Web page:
The biggest matchup in football this week might be taking place in a New York City law office. That's where an independent arbitrator will listen to Ray Rice appeal his indefinite suspension and the NFL argue the punishment is merited
In the most anticipated battle of Courtroom Football since the legal skirmishes of the 2011 lockout, Ray Rice will have his days in court this week as he appeals the NFL's decision to suspend him indefinitely. The “court” will be a conference room in the law offices of former federal judge Barbara Jones, the independent arbitrator jointly selected to hear the case by the NFL (Commissioner Roger Goodell wisely chose to cede his authority to preside over this case) and NFLPA. Let’s look behind the curtain at what is happening in that room.
The appeal is scheduled for Wednesday and Thursday at the law offices of Zuckerman Spaeder LLP—where Judge Jones currently practices law—in New York City. While two days is the reserved time frame, there is always the possibility of the appeal ending sooner or lasting longer depending on how the case proceeds.
Rice’s lead counsel will be Peter Ginsberg, an experienced lawyer with history in advocating against NFL discipline, most notably his representation of Saints’ players in the bounty disputes in 2012. Assisting Ginsberg will be longtime NFLPA outside counsel Jeffrey Kessler, as strident a labor lawyer as sports law has seen, and NFLPA counsel, including executive director (and attorney) DeMaurice Smith. Player advocates appear to be getting in line to question Goodell and others.
The NFL’s lead counsel will be Dan Nash, a longtime labor law advocate for the NFL from the Akin Gump firm. Senior NFL attorneys Jeffrey Pash and Adolpho Birch are certainly expected to be attend but, having been part of the initial disciplinary process with Rice, will be potential witnesses more than advocates.
Rice is requesting that Judge Jones lift his indefinite suspension—a penalty enhanced from an initial two-game suspension—allowing an immediate return to the NFL should a team want to sign him. Rice has a separate grievance pending against the Ravens alleging wrongful termination and back pay.
Article 46 of the Collective Bargaining Agreement gives arbitrators great latitude to conduct hearings. While they are generally more informal than court sessions, I would expect this case to closely mimic an official court proceeding with witnesses sworn in, objections heard and ruled on, etc. Judge Jones is known as a “by-the-book” judge and will operate her conference room more like a courtroom than an arbitration. In this regard, although she cannot “compel” parties to testify (there were mischaracterized reports of Goodell being “compelled” to testify) she has made it clear that all the parties who were present at the June 16 Rice disciplinary hearing should be available to testify. Judge Jones granted this NFLPA request—while denying other discovery requests—last week.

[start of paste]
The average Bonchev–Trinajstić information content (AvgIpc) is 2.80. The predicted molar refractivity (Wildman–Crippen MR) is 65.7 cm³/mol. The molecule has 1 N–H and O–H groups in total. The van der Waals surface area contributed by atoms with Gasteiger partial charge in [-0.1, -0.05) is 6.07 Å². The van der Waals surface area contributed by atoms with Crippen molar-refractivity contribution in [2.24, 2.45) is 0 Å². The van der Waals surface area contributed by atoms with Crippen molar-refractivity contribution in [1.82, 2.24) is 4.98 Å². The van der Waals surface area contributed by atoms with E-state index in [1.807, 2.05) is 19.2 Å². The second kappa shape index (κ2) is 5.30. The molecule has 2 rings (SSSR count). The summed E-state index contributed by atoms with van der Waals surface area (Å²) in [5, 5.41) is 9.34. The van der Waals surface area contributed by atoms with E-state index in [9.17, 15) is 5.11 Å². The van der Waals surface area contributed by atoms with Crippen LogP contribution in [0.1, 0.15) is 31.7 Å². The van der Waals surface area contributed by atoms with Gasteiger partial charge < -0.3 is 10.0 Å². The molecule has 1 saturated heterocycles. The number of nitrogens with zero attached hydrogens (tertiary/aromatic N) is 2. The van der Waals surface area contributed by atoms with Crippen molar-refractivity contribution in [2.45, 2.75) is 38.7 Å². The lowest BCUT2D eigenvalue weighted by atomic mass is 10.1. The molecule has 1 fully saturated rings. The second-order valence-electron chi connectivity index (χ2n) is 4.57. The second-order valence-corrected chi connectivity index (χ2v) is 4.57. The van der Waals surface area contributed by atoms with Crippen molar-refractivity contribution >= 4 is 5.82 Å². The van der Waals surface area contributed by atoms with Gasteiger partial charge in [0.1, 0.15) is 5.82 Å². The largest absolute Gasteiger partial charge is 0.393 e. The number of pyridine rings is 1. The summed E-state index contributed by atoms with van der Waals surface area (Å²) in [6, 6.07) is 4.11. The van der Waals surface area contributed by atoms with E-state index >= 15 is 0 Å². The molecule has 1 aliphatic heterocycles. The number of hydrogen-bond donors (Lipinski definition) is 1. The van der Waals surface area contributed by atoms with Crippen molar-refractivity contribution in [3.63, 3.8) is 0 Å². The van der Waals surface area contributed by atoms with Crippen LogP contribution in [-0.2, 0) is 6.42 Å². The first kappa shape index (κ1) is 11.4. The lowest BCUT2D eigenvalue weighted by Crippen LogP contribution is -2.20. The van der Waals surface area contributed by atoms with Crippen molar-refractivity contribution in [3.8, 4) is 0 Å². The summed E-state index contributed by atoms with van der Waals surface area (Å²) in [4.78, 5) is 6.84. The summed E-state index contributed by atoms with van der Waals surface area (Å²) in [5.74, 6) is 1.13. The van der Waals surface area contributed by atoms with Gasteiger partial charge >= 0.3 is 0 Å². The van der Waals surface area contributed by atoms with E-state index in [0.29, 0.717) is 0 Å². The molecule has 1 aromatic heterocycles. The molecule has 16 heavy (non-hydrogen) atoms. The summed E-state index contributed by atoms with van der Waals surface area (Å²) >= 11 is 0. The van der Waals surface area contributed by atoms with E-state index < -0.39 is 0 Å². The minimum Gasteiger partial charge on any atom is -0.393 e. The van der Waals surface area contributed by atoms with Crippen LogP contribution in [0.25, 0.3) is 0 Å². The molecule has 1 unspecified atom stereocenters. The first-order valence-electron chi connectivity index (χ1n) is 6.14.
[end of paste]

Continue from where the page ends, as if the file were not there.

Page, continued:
The crux of the case is this: Does Rice’s indefinite suspension amount to the collective bargaining version of double jeopardy? Rice’s team will argue the indefinite suspension was based on the same set of facts and circumstances—uncovered during a five-month investigation—the NFL imposed a two-game suspension. The NFL will counter that a change in circumstances—arising out of the explosive video released by TMZ on Sept. 8—called for enhanced discipline.
I would expect Rice, now adverse to both the NFL and the Ravens, to vigorously claim he gave a full and complete accounting of the February incident to the NFL (and the Ravens) at the June 16 hearing. Specific attention will be given to words used, such as “punched," “hit," “slapped," “open hand," etc. The NFL must clearly explain that new information led to the upgraded suspension, which, by necessity, will take aim at Rice’s integrity. They will need to show that Rice was not ambiguous—as Goodell has previously stated—but rather that Rice and his wife played the NFL and the Ravens with a fabricated story.